By employing neuroleadership and studying subordinate social behavior, NCOs can leverage their capabilities to build cohesive teams and achieve unit goals.

U.S. Army Spc. Kima Bramlette, 642nd Aviation Support Battalion, meditates during a lunch break


“Mindfulness, once considered a fringe movement in the Western world, is now being incorporated into medicine, science and the workplace” (Meister, 2015, para. 1).

Mindfulness is awareness that arises through paying attention, on purpose, in the present moment, and non-judgmentally (similar to meditation). Its techniques reduce stress while improving productivity (Meister, 2015).

Examples of mindfulness techniques include breathing exercises, taking frequent small breaks, and developing a growth mindset to combat stressful situations. Mindfulness has been shown to increase creativity, memory, and decision-making skills (Shriar, 2016). Mindfulness can be used to develop positive mental health the same way physical activity is used to improve physical health.

Mindfulness is currently being used at Schofield Barracks in Hawaii by U.S. Army infantry as well as the British Royal Navy, New Zealand Defence Force, and the Netherlands (Richtel, 2019). Research shows mindfulness prepares Soldiers for high-stress situations experienced during combat deployments while also developing emotional intelligence and resiliency (Myers, 2015).


Historically, leaders have operated under the belief that personal emotions need to be masked. According to the Journal of Military Learning, “There is a tendency in the military to view the role of emotion in leadership as something that must be under control and out of sight” (Smith et al., 2018, para. 8). However, a leader that masks emotions can damage subordinates' trust leading to doubt in authenticity, friction between leader and employees, and a sense of isolation. Conversely, leaders who employ vulnerability and emotional intelligence are shown to establish deeper connections with employees, creating opportunities to build trust and respect (Smith et al., 2018).


As the Army culture continues to evolve, NCOs must expand their leadership tool kit to usher in a new generation and prepare the “Backbone of the Army” for the future fight. Equipping NCOs with these leadership principles will enable them and their squads to conquer any challenge.


Akar, H. & Ustuner, M. (2019). The relationships between perceptions of teachers’ transformational leadership, organizational justice, organizational support and quality of work life. International Journal of Research in Education and Science. (IJRES), 5(1), 309-322.

Bavel, J. J., Packer, D. J., Payne, C., & Rock, D. (2018). The neuroscience of leading effective teams. Neuroleadership Journal. (IJRES), 5(1), 309-322.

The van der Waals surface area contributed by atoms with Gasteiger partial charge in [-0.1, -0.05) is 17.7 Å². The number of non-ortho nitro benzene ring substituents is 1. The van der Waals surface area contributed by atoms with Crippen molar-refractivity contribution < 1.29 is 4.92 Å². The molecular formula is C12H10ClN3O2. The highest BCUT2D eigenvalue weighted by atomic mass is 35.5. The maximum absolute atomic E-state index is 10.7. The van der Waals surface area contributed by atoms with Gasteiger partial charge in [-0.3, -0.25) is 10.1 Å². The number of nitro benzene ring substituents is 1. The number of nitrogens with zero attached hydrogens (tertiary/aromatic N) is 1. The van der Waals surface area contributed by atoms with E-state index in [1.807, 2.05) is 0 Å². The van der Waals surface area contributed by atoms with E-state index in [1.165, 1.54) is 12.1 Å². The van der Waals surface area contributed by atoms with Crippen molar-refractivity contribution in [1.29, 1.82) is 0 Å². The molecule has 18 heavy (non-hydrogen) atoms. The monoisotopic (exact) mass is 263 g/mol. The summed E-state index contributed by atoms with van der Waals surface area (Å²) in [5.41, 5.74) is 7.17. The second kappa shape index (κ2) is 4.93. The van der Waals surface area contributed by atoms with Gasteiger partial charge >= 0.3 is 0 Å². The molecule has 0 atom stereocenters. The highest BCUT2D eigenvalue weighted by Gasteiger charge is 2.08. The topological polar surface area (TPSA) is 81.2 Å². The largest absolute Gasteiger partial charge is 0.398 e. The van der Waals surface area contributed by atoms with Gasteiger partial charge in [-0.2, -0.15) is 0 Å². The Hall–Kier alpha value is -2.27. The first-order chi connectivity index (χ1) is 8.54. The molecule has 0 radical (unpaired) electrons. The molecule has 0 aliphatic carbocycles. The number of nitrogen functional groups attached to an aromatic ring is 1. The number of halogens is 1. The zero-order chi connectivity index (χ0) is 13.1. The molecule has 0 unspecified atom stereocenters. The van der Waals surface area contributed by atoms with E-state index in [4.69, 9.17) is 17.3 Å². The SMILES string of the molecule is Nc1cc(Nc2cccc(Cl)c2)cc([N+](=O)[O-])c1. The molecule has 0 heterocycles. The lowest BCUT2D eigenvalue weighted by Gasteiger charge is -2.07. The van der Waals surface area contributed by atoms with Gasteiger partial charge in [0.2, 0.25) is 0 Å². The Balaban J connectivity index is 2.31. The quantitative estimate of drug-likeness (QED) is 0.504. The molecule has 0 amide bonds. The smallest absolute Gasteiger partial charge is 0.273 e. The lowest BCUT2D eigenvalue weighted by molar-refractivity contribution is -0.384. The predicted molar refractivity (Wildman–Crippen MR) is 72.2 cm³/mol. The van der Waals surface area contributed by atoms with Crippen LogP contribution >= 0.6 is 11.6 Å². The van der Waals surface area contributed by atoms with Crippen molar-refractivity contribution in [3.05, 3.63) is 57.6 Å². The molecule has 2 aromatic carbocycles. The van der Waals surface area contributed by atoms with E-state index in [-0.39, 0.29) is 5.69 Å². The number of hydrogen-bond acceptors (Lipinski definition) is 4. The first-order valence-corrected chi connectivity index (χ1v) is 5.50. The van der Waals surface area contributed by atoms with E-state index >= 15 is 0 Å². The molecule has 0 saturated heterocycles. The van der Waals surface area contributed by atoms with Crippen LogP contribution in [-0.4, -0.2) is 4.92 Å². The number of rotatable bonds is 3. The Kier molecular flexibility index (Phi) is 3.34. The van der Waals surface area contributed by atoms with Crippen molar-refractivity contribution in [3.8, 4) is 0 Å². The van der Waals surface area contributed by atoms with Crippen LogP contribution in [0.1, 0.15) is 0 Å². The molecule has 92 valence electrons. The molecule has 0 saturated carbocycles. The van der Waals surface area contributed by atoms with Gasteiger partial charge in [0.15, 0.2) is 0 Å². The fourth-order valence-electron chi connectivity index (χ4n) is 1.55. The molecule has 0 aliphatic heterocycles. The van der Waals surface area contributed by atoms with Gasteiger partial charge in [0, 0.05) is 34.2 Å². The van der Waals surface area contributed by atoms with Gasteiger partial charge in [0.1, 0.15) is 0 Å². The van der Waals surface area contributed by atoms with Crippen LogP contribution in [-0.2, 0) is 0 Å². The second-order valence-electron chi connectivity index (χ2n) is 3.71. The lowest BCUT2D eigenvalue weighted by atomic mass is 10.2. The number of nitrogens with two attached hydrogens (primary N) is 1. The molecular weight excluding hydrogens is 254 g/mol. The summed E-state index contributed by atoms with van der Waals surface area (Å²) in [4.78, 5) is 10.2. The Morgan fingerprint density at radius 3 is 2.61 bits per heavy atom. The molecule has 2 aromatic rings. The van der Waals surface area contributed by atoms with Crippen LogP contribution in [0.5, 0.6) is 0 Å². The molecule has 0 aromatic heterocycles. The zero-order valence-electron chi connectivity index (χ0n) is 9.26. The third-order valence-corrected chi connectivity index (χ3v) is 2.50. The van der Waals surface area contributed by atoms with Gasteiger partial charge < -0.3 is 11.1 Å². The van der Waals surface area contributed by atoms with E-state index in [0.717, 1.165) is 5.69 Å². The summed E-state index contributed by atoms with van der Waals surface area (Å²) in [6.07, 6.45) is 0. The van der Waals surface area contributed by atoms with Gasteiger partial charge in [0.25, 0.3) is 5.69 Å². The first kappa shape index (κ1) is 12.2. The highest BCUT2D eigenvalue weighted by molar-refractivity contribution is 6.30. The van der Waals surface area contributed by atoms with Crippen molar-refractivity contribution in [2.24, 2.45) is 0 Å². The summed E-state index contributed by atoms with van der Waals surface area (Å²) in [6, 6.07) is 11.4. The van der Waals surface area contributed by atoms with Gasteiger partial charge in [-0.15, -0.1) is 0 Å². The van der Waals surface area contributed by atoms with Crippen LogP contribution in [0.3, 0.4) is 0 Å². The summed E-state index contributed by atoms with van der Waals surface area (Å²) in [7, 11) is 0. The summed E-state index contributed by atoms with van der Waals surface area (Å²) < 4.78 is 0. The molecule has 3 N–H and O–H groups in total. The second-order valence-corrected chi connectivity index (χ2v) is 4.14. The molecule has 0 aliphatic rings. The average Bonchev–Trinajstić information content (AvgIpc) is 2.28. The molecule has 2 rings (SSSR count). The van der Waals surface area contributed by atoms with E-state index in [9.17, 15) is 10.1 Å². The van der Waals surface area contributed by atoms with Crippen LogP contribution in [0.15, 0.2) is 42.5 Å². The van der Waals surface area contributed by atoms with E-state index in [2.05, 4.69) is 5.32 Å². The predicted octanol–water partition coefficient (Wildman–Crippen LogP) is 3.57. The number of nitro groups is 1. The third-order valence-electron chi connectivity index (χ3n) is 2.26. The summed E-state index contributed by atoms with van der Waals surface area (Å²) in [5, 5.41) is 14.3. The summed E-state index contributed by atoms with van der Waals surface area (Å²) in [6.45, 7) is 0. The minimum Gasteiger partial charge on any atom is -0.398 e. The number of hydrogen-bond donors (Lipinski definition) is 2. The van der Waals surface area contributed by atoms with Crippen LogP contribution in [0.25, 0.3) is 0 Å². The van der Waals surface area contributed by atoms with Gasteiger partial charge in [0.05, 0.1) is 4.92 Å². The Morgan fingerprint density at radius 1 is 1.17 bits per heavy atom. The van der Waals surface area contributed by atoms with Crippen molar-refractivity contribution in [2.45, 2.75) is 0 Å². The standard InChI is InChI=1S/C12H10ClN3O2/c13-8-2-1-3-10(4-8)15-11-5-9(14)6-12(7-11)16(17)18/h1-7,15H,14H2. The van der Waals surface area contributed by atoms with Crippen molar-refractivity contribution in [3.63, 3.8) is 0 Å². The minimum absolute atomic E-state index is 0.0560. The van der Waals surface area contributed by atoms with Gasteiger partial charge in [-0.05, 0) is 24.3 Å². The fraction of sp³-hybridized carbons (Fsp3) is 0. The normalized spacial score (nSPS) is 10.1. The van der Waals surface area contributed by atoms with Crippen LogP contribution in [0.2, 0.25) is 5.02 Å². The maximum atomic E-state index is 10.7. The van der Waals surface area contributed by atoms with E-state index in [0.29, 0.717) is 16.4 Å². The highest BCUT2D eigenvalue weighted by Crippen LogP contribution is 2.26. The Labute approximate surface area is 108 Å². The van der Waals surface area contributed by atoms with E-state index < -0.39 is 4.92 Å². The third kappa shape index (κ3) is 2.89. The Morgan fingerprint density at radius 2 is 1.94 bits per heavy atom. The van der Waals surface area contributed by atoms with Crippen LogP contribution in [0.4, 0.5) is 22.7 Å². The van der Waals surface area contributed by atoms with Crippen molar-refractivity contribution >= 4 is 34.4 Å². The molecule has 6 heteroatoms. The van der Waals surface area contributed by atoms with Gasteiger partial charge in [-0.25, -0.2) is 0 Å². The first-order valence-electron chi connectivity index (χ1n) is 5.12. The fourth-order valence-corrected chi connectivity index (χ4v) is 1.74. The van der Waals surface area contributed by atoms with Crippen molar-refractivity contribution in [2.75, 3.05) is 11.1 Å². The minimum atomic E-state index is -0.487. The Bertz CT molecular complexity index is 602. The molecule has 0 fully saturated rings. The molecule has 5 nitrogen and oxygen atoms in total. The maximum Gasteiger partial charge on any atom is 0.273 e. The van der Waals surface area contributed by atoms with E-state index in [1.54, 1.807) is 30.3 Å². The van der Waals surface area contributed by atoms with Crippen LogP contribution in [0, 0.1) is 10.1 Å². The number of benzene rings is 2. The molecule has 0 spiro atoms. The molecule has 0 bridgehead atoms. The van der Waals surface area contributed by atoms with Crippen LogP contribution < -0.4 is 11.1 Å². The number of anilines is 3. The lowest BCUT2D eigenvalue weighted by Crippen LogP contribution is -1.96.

Bektas, C. (2017). Explanation of intrinsic and extrinsic job satisfaction via mirror model. usiness & Management Studies: An International Journal (3), 627-639.

Department of the Army. (2013). Army Leader Development Strategy 2013. (IJRES), 5(1), 309-322.

How to catch employee dissatisfaction in time to salvage their engagement. (2019). Forbes.

Ingram, D. (2019). Transformational leadership vs. transactional leadership definition. Small Business Chronicle.

Lyubovnikova, J., Legood, A., Mamakouka, A. & Turner, N. (2017). How authentic leadership influences team performance: the mediating role of team reflexivity. Journal of Business Ethics 141. (1), 59-70.

Meister, J. (2015). Future of work: mindfulness as a leadership practice. Forbes.

Myers, M. (2015). Improving military resilience through mindfulness training.

Richtel, M. (2019). The latest in military strategy: mindfulness. The New York Times.

Rock, D. (2009). Your brain at work: Strategies for overcoming distraction, regaining focus, and working smarter all day long. Harper Business.

Shriar, J. (2016). Mindfulness programs: Why you need to be offering it to your employees.

Smith, W., Messer, T., Sun J. C., Pifer, M. J. (2018). The intersection of leadership and emotions: Lessons and actions leading to change. Journal of Military Learning.

Towler, A. (2019). The power of authentic leadership: How legitimacy, ethics and positive psychology drive organizational performance.


Sgt. 1st Class Marc A. Lopez is a senior intelligence sergeant in the U.S. Army. He is currently serving as a platoon sergeant in the Military Intelligence Company, Arctic Brigade Engineer Battalion, 4th Infantry Brigade Combat Team (Airborne), 25th Infantry Division located in Joint Base Elmendorf Richardson, Alaska. He has previously served as an intelligence sergeant in XVIII Airborne Corps, 173rd Brigade Combat Team (Airborne), and the 7th Special Forces Group (Airborne). He holds a bachelor's degree in business administration from American Military University and is currently working on his master's degree in management.